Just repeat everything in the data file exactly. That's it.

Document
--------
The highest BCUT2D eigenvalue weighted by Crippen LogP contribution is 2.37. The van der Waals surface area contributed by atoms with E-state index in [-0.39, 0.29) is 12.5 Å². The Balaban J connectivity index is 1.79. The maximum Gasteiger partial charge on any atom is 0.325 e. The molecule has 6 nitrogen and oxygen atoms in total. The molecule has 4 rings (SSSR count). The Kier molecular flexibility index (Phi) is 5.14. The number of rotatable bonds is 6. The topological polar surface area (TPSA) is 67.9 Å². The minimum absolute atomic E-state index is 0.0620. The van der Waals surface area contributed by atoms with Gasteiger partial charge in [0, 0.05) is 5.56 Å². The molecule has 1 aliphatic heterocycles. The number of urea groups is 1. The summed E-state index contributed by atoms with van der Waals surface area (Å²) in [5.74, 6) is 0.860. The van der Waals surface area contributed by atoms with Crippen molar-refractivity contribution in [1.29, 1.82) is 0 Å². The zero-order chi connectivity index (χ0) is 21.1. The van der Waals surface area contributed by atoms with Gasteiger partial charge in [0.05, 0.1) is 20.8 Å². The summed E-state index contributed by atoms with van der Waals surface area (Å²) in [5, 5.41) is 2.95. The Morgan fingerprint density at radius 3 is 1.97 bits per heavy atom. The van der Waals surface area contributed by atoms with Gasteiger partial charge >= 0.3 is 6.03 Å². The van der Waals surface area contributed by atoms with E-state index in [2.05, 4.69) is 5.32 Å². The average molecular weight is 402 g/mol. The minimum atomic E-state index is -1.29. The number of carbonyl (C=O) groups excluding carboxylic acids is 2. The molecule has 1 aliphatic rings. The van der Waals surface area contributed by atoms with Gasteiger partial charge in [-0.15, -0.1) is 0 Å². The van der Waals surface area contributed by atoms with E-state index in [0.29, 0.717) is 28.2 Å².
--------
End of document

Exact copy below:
The highest BCUT2D eigenvalue weighted by Crippen LogP contribution is 2.37. The van der Waals surface area contributed by atoms with E-state index in [-0.39, 0.29) is 12.5 Å². The Balaban J connectivity index is 1.79. The maximum Gasteiger partial charge on any atom is 0.325 e. The molecule has 6 nitrogen and oxygen atoms in total. The molecule has 4 rings (SSSR count). The Kier molecular flexibility index (Phi) is 5.14. The number of rotatable bonds is 6. The topological polar surface area (TPSA) is 67.9 Å². The minimum absolute atomic E-state index is 0.0620. The van der Waals surface area contributed by atoms with Gasteiger partial charge in [0, 0.05) is 5.56 Å². The molecule has 1 aliphatic heterocycles. The number of urea groups is 1. The summed E-state index contributed by atoms with van der Waals surface area (Å²) in [5.74, 6) is 0.860. The van der Waals surface area contributed by atoms with Crippen molar-refractivity contribution in [1.29, 1.82) is 0 Å². The zero-order chi connectivity index (χ0) is 21.1. The van der Waals surface area contributed by atoms with Gasteiger partial charge in [0.05, 0.1) is 20.8 Å². The summed E-state index contributed by atoms with van der Waals surface area (Å²) in [5, 5.41) is 2.95. The Morgan fingerprint density at radius 3 is 1.97 bits per heavy atom. The van der Waals surface area contributed by atoms with Gasteiger partial charge >= 0.3 is 6.03 Å². The van der Waals surface area contributed by atoms with E-state index in [2.05, 4.69) is 5.32 Å². The average molecular weight is 402 g/mol. The minimum atomic E-state index is -1.29. The number of carbonyl (C=O) groups excluding carboxylic acids is 2. The molecule has 1 aliphatic rings. The van der Waals surface area contributed by atoms with Gasteiger partial charge in [-0.15, -0.1) is 0 Å². The van der Waals surface area contributed by atoms with E-state index in [0.29, 0.717) is 28.2 Å².